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View Diary: Backyard Science - Native Plants Versus Privet, A Photo Diary (84 comments)

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  •  Plants move. They don't move as individuals, (6+ / 0-)

    but on a generational level. Humans, because they are able to identify characteristics and remember what they prefer, want plants to stay in place. There are no so-called native plants anywhere on the North American continent where the glaciers advanced and scraped the soil down to the crust.

    Lady's slippers, for example, aren't threatened by competitors. They bloom early in the growing season, but not every year. So, humans, who look for them in the same place year after year are disappointed when they aren't found. Since they are only visible for about two weeks and the blooming is erratic, not being seen doesn't mean they don't exist.

    Humans aren't particularly observant. But, when they are, they think they've discovered something new.

    We organize governments to deliver services and prevent abuse.

    by hannah on Sat May 04, 2013 at 01:41:20 PM PDT

    •  Before humans existed, and even after (12+ / 0-)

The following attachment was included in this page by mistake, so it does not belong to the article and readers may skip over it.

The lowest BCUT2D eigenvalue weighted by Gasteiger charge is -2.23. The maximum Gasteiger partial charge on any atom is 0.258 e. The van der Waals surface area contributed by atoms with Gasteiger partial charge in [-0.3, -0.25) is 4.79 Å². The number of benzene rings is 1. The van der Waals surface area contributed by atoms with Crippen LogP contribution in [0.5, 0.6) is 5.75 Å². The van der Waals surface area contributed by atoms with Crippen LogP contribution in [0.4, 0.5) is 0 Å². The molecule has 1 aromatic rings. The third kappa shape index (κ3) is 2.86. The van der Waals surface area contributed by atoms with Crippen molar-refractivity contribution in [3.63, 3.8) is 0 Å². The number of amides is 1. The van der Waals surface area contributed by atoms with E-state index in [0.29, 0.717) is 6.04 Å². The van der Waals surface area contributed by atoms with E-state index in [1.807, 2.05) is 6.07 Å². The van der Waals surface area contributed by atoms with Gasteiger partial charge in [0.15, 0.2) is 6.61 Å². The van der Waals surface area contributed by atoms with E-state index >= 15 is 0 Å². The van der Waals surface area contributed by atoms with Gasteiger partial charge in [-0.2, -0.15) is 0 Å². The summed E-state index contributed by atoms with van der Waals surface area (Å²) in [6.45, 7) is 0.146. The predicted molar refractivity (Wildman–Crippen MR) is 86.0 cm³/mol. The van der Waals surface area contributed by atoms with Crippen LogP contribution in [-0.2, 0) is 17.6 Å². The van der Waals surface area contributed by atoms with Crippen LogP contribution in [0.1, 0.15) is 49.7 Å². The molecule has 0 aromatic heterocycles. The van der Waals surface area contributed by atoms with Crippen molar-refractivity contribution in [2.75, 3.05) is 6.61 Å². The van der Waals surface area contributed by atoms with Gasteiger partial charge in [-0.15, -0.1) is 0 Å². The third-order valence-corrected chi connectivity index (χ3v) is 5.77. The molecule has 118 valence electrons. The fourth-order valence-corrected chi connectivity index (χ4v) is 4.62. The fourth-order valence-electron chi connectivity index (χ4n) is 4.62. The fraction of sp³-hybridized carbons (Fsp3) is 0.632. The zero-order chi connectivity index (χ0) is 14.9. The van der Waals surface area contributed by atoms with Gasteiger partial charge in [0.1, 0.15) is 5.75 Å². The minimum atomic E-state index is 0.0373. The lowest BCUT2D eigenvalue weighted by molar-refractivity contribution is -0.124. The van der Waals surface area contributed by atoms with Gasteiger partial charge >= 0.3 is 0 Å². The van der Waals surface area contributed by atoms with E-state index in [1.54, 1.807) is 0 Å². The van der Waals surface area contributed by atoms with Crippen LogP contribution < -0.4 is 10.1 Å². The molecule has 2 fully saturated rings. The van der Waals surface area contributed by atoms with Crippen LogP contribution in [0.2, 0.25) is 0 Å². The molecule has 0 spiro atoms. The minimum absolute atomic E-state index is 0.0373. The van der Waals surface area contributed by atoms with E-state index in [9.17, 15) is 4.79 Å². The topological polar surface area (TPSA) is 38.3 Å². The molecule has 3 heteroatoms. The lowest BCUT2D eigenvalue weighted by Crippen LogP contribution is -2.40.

the rise of humans but before we became so mobile, plant and animal populations advanced and retreated due to glaciation, sea level change, climate change, and other factors. In general, organisms gradually moved from nearby locations as conditions changed. One can easily argue that they were "native," and their native ranges moved around over time.

      Rarely did a plant from Australia have an opportunity to colonize an area left bare by a melting glacier in North America.

      Now, plants and animals move all over the world at jet speed, either intentionally or by mistake.

      Lady's slippers grow over a wide enough natural range that they are not likely to be wiped out. But they cannot grow underneath a monoculture of privet (which is evergreen in the South, leaving no window of sunlight for early blooming). Neither can they thrive in lawns, farm fields, or parking lots. They are indeed at the mercy of competitors. Threatened with extinction, no. But each year, fewer acres of land exist where they can live. Ditto for many other species.

    •  I read a good definition of a native plant (5+ / 0-)

      the other day at our Florida Native Plant Society meeting.
      Plants that existed in Florida before Europeans arrived.

      "You are what you write, not what you look like."

      by PHScott on Sat May 04, 2013 at 05:34:23 PM PDT

      [ Parent ]

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